Once the district court reviewed the plaintiffs’ partial motion for summary judgment, including the evidence presented by both sides, the court granted the plaintiffs’ motion. Specifically, the district court found that because Mr. Jeane alleged an affirmative defense, which was that he experienced a medical condition that was so sudden, unexpected, and unforeseeable that he could not have reasonably prevented the accident, he had to prove this condition by clear and convincing evidence. The district court ruled that Mr. Jeane did not meet this burden. In turn, counsel for Mr. Jeane appealed.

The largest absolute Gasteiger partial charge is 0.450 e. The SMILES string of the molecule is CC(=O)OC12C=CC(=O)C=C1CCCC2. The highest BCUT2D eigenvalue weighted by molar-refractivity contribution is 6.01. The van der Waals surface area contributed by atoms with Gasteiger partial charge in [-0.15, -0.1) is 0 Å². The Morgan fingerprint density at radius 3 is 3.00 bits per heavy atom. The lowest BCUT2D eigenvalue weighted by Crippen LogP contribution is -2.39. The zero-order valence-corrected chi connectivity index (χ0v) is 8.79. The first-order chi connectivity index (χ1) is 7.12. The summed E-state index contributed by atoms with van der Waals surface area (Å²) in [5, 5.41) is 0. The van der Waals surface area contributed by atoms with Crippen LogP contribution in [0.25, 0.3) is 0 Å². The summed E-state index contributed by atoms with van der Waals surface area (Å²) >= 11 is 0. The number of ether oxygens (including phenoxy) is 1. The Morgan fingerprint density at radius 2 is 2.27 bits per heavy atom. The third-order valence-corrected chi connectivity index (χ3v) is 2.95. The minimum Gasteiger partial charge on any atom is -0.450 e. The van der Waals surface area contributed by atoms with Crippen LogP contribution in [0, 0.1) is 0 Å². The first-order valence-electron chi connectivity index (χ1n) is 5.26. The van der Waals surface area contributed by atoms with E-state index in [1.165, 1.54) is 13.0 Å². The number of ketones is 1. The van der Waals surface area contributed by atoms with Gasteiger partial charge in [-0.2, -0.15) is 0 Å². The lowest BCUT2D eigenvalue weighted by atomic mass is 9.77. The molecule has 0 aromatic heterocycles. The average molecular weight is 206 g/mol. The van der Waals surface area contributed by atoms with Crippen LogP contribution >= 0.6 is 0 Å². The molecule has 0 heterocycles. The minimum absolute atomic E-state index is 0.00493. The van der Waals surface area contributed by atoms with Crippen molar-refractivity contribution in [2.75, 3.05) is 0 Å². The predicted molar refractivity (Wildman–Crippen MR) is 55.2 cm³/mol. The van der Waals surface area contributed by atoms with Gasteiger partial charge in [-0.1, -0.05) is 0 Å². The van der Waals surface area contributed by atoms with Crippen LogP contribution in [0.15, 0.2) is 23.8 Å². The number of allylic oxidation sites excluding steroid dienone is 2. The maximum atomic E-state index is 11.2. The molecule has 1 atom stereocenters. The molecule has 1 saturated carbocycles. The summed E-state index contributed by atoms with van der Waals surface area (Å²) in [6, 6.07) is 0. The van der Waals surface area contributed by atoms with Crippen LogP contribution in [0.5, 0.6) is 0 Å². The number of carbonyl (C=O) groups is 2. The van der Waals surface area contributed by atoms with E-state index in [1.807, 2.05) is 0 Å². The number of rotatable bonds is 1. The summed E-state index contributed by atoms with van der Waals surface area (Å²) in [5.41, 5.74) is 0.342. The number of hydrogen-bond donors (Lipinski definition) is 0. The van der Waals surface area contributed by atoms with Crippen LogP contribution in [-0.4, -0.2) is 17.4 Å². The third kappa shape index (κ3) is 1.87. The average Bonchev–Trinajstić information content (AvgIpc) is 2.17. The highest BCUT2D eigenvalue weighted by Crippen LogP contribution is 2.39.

In personal injury law, the legal principle of foreseeability refers to the level of predictability when an accident occurs. If the injury that results from a party’s actions is considered foreseeable, then that party can be held liable for damages caused to the injured party. Conversely, the party may not be held responsible if the injury is unforeseeable. Foreseeability is an essential element in personal injury cases, so proving that a party’s actions were unforeseeable could be an affirmative defense that precludes that party’s liability.